Lawmakers were on the verge of a final budget deal Sunday night after agreeing on virtually all of the outstanding spending items — putting them in striking distance of finishing the legislative session on time.
Negotiators led by Senate Appropriations Chairman Joe Negron, R-Stuart, and House Appropriations Chairman Seth McKeel, R-Lakeland, essentially locked down most of the final budget, which is expected to settle in around $75 billion.
Funding for public education would increase by about 2.6 percent a student. The state would work to protect and restore the Everglades ecosystem through projects in the Indian River Lagoon and in the Lake Okeechobee area.
A handful of issues still remain. Lawmakers have not agreed to spending plans for education construction funding or a list of water projects tied to some of the larger line items. And they were still working to hammer out deals on the fine print of the budget, as well as legislation meant to bring the state’s laws into line with policy changes approved in the budget.
But after two days of what appeared to be faltering negotiations —- Negron and McKeel did not meet as expected on Saturday and met just once on Sunday before the late session at which the agreements were announced — the deals were a sign that lawmakers could finish the budget and have it on lawmakers’ desks by Tuesday.
The session is scheduled to end Friday, and lawmakers are required to wait 72 hours before voting on the completed budget. That means the budget must be finished Tuesday or the session would be sent into overtime.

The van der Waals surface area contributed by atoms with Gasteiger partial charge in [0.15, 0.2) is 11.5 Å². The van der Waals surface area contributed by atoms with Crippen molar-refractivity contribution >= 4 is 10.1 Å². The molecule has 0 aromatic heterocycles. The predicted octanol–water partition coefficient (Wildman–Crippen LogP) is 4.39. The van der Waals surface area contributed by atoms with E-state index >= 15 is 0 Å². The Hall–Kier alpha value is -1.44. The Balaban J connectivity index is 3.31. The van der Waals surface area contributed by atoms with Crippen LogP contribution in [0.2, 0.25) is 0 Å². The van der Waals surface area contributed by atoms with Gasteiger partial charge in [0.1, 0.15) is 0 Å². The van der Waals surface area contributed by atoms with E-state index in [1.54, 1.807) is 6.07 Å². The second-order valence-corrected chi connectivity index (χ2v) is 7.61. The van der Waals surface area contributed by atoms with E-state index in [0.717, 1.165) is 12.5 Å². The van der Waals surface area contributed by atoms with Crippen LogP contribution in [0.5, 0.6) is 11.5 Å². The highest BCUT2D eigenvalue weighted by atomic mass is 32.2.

The final deal on education boosted to $500,000 the price tag for a study into whether the joint College of Engineering operated by Florida A&M University and Florida State University should be broken up. The Senate’s $3 million proposal to set up an independent school for FSU was shelved.
Now, the Florida Board of Governors will decide whether to break up the college after the study. The panel, which oversees the state’s 12 universities, would have to make a decision on whether to split the school by March 1, 2015.
The board would study three options for engineering programs at FSU and FAMU, including keeping the joint college; setting up “an independent College of Engineering at one or each of the universities;” and offering “differentiated engineering programs” at FSU and FAMU.
Giving FSU its own engineering school — which the university says will help it move up in the ranks of elite public universities — has been a priority of influential Senate Rules Chairman John Thrasher, R-St. Augustine. Thrasher is an alumnus of FSU and is seen as one of the contenders to become the university’s next president.
Thrasher said he was satisfied with the study. “I think the money that we had in the budget obviously got the conversation started,” he said.
The proposal to separate the two colleges sparked an uproar at FAMU. Leaders and alumni recalled the closing of the university’s college of law in the 1960s, at the same time a similar school was opened at FSU. Florida A&M regained its law school under a bill pushed through the Legislature in 2000.
Rep. Alan Williams, a Tallahassee Democrat and strong supporter of FAMU, said the proposal addressed concerns that the issue was being rushed through the Legislature.